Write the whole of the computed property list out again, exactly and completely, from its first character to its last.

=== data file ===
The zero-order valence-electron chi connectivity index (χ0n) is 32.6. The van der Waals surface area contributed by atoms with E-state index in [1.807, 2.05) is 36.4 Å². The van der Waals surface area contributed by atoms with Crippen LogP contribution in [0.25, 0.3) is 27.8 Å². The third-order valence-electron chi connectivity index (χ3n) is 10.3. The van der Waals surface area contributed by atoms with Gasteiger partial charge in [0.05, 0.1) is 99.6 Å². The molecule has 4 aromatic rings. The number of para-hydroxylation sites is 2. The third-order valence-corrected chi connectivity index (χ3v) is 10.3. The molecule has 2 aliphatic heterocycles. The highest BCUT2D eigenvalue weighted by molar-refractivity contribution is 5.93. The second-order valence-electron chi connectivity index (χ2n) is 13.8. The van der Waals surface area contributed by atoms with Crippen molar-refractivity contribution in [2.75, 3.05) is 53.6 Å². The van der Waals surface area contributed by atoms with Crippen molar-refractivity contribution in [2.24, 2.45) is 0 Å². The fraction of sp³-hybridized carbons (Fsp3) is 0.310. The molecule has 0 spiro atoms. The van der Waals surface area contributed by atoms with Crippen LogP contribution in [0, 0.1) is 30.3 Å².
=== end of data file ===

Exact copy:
The zero-order valence-electron chi connectivity index (χ0n) is 32.6. The van der Waals surface area contributed by atoms with E-state index in [1.807, 2.05) is 36.4 Å². The van der Waals surface area contributed by atoms with Crippen LogP contribution in [0.25, 0.3) is 27.8 Å². The third-order valence-electron chi connectivity index (χ3n) is 10.3. The van der Waals surface area contributed by atoms with Gasteiger partial charge in [0.05, 0.1) is 99.6 Å². The molecule has 4 aromatic rings. The number of para-hydroxylation sites is 2. The third-order valence-corrected chi connectivity index (χ3v) is 10.3. The molecule has 2 aliphatic heterocycles. The highest BCUT2D eigenvalue weighted by molar-refractivity contribution is 5.93. The second-order valence-electron chi connectivity index (χ2n) is 13.8. The van der Waals surface area contributed by atoms with Crippen molar-refractivity contribution in [2.75, 3.05) is 53.6 Å². The van der Waals surface area contributed by atoms with Crippen molar-refractivity contribution in [2.24, 2.45) is 0 Å². The fraction of sp³-hybridized carbons (Fsp3) is 0.310. The molecule has 0 spiro atoms. The van der Waals surface area contributed by atoms with Crippen LogP contribution in [0, 0.1) is 30.3 Å².